Orison, a review

I was fortunate enough to read an earlier draft of Orison, by Daniel Swensen, about a year ago, and I enjoyed the read quite a bit. It was a well-crafted tale that would fit well into the fantasy genre and hold its place on shelves at stores and libraries. I knew that he was working on revisions, and I looked forward to the final draft with excitement. To say the final product impressed me would be a significant understatement. Daniel managed to take an engaging tale and make is something more, an inventive, original take on a story genre that is stuffed to the gills, and one that leaves you wanting more.
Orison is the story of Story, a young woman of indeterminate origin working as a burglar and pickpocket in Calushain, a city on the edge on an empire that has, as all empires do, a desire to grow. The world in which Story lives is ruled (or perhaps not, depending on your theology) by a collection of gods who empower semblances to do their bidding in the world of the living. Magic has come to the world as result of the dragons’ powers, but the consequences of agreeing to the gifts of magic are complex.
Story is not alone in her life of crime – she is joined in the service of the crime lord Galon by her brother Crux, who can seemingly open anything. Her closest friend in town is Wrynn Sendir, who spends most of his time drinking or sleeping it off in a crate outside the building Story lives in. For a man without anything obviously to his name, Wrynn has a complex past and a wealth of knowledge about magic. While walking through town one day, Wrynn runs into a group of mercenaries who are only prevented from doing him harm by the appearance of Mar Dunnac, a master swordsman who is, like Wrynn, on the run from a dangerous past and headed for an even more dangerous future.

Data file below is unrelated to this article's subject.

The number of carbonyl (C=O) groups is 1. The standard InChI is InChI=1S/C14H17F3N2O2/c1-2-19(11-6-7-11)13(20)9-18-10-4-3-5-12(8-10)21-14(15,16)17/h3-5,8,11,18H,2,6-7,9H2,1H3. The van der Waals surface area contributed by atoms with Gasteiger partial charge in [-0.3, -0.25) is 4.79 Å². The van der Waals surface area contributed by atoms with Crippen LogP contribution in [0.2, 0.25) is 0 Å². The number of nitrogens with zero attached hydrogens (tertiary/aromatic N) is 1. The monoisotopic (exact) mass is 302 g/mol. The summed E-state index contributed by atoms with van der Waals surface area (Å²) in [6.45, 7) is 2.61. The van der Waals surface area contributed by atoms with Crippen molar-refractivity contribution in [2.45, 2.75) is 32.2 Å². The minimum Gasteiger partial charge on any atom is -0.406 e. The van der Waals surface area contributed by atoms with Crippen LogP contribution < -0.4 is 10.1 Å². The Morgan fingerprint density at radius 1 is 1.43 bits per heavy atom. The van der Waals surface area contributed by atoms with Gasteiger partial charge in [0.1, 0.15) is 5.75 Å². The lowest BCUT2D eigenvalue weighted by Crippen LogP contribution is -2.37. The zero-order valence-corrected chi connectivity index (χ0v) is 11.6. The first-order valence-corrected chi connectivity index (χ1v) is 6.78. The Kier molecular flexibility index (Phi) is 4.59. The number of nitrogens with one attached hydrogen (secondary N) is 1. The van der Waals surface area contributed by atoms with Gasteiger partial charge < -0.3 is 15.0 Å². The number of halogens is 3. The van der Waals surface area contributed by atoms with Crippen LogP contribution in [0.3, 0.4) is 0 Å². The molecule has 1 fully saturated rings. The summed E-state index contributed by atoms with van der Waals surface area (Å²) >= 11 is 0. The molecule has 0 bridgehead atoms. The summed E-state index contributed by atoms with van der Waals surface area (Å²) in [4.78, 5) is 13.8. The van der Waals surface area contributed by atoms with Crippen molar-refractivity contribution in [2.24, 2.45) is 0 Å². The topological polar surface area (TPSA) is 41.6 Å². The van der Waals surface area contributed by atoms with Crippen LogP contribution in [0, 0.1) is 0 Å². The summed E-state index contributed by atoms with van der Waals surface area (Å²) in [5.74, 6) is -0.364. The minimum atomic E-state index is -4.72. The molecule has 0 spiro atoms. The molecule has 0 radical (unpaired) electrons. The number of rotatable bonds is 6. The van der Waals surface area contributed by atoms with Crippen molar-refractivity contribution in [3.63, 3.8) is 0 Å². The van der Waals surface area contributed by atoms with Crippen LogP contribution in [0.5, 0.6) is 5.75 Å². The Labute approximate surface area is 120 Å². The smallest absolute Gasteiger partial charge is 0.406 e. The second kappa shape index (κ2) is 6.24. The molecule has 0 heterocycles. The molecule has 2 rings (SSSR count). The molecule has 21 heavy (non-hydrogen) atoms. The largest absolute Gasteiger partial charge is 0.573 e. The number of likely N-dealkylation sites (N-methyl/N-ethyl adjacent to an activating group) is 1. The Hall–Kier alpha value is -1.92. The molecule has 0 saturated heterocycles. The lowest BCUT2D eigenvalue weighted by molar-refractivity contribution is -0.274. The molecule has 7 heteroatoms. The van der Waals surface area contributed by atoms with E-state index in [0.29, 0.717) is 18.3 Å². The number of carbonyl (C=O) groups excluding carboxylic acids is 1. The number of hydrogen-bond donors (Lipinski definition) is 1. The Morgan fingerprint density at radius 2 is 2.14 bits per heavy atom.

The way the author develops the Story, Crux, Wrynn, and Dunnac creates characters of depth and complexity, strength and weakness. How their stories become intertwined is a pleasure I want to leave for the reader.
 Orison is not a long book, but it contains the depth to show hints of a much larger world, and the ending of the book gives us hints about how we might get to explore the rest of the world along with … well, someone. There are a lot of fantasy stories out there about muscle-bound and powerful young men who rise to great heights, and while some of them define the genre, it’s hard to find original ground there. What the author has done with Orison is more than just make the main character a woman, he has provided a fresh take on magic, fate, politics, and storytelling. Read Orison. You’ll be glad you did, and you’ll want to keep reading. A heck of a first novel.
Orison is published by Nine Muse Press, and is available here, starting at Noon (Eastern Time, US) today.

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